How to incorporate humour into speeches

About 6 months ago, I completed my last project in the Humorously Speaking Manual. To be honest, I was really happy to get it out of the way. One of the objectives for each speech in this manual is “make people laugh”. And I found that stressful. I mean, I sometimes make people laugh spontaneously when I talk to them but having to make people laugh in purpose? Well, that’s another story. I remember my 2nd speech from the Humorously Speaking manual was close to a disaster. I got a few awkward smiles at best and I thought “f*** why did I pick this manual?” Then I reminded myself - it’s because I love to listen to funny speeches or speeches that have incorporated elements of humour. I want to do that. So I learned how.

Here are some things I’ve learned from giving humorous speeches and other speeches that had elements of humour in them


It’s easy to laugh at or with (depending on your goal) someone who seems confident. So I just act more confident than I am when I give a humorous speech. If you make a joke, which doesn’t land just move on. Looking back over my 5 speeches in this advanced manual, I was probably faking my confidence for the first 3, then only somewhat faking my confidence in the last 2.

Know your audience

Present jokes tailored to your audience. If I made 90s music references to a bunch of people who are 50 or 60 years old, then they might not fly. (This is working with the assumption that people are most familiar with/fond the music they grew up with). In one of my last speeches for Humorously Speaking, I gave a speech on “My Road to Recovery” on Tinder. First that Toastmasters group were mostly in the 25-35 year old range, so most people would’ve either been using Tinder or had friends who use it. I also made references to life in Sweden, here are some excerpts from the speech:

Online dating is one of the best ways to meet people in Sweden especially in winter. You don’t even have to leave the comforts of your own home to meet beautiful women and handsome men to go out on dates with.

The above joke was supposed to work two ways. Firstly Sweden is very cold in winter. Second it’s common to live by yourself in Sweden until you met your special someone.

I met up with a guy at a bar. Oh, he’s not as cute in real life - I guess that’s to be expected on an app like Tinder. “Nicola don’t be so shallow.” So, I stayed.

5min in, I realised I would rather give up meatballs and IKEA forever than keep talking to him.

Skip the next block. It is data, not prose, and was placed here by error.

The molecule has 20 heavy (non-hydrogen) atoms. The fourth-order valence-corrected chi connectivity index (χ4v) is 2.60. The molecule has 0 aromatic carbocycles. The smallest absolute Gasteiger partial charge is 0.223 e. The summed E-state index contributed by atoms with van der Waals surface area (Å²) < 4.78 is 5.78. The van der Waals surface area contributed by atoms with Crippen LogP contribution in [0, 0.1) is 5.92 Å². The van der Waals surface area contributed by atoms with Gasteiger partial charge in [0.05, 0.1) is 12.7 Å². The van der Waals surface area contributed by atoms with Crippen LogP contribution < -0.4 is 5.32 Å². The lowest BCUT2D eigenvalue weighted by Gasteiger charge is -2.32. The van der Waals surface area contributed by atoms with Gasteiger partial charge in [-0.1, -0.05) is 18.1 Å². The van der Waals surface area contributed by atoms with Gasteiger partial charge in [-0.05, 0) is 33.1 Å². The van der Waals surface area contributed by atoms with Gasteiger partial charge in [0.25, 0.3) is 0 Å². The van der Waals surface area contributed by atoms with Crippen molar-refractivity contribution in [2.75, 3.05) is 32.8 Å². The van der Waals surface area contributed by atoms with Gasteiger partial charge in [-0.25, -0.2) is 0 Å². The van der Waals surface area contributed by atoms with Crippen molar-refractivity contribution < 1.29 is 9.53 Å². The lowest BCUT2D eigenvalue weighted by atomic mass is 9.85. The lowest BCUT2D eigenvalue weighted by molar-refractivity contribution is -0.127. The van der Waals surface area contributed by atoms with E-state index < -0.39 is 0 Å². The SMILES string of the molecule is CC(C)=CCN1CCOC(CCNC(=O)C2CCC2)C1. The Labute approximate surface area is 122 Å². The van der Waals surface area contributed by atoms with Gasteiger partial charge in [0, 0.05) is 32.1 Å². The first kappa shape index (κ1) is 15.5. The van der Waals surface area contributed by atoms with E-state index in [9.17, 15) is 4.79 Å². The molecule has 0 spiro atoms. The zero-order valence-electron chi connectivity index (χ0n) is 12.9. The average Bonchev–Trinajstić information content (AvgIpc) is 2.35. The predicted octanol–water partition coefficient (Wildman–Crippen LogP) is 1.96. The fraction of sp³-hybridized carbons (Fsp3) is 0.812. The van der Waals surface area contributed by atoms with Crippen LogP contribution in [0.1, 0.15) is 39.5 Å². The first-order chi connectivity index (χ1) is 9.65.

This joke was again tailored: first, Tinder has a bit of a reputation for having people “oversell” themselves or at least not depict themselves in a truthful light. Second, IKEA is a very popular store to go to (lots of apartments here are furnished with IKEA stuff).

The element of surprise

Being able to lure your audience into an idea and then surprise them is very useful in giving funny speeches (or just speeches in general for that matter).

Usually to do this, you would tell a story or do some sort of “set-up”.

Here is the intro from another speech I gave in my Humorously Speaking manual

I stand here before you today to profess my love. I don’t want to embarrass him by drawing attention to him in front of all of you. But I think you need to know a few things.

He’s always there for me. He provides hours of entertainment. Lastly, if I had to run out of a burning building - he’s the first one I’d grab.

Today, I present to you - my cellphone.

You may think - wow Nicola, how heartless can you be? What if your boyfriend was in the building?

Well, the thing is, he has legs, my cellphone doesn’t.

FWIW, my boyfriend was in the room (this helped with the set-up as people may have actually thought I was talking about him).

Be topical

Assuming your audience is somewhat familiar with current events, then making jokes about what’s happening in the world these days is bound to be a hit.

Nowadays some ideas include Trump (if you don’t like him and are speaking to an audience who don’t like him) and twins by Beyonce.

However, I would be careful here. I would not make fun of or incorporate jokes about any bad current events (e.g. a death, natural disaster). Also, when it comes to political stuff (e.g. Trump), tread carefully. In situations like this, I think there’s a fine line between being funny and insightful & insensitive and ignorant.

Do a throwback or reference to something earlier that evening

Here, you make a joke or reference to something earlier that evening - it could be a speech/talk by someone else, or it could be something said earlier in your speech/talk.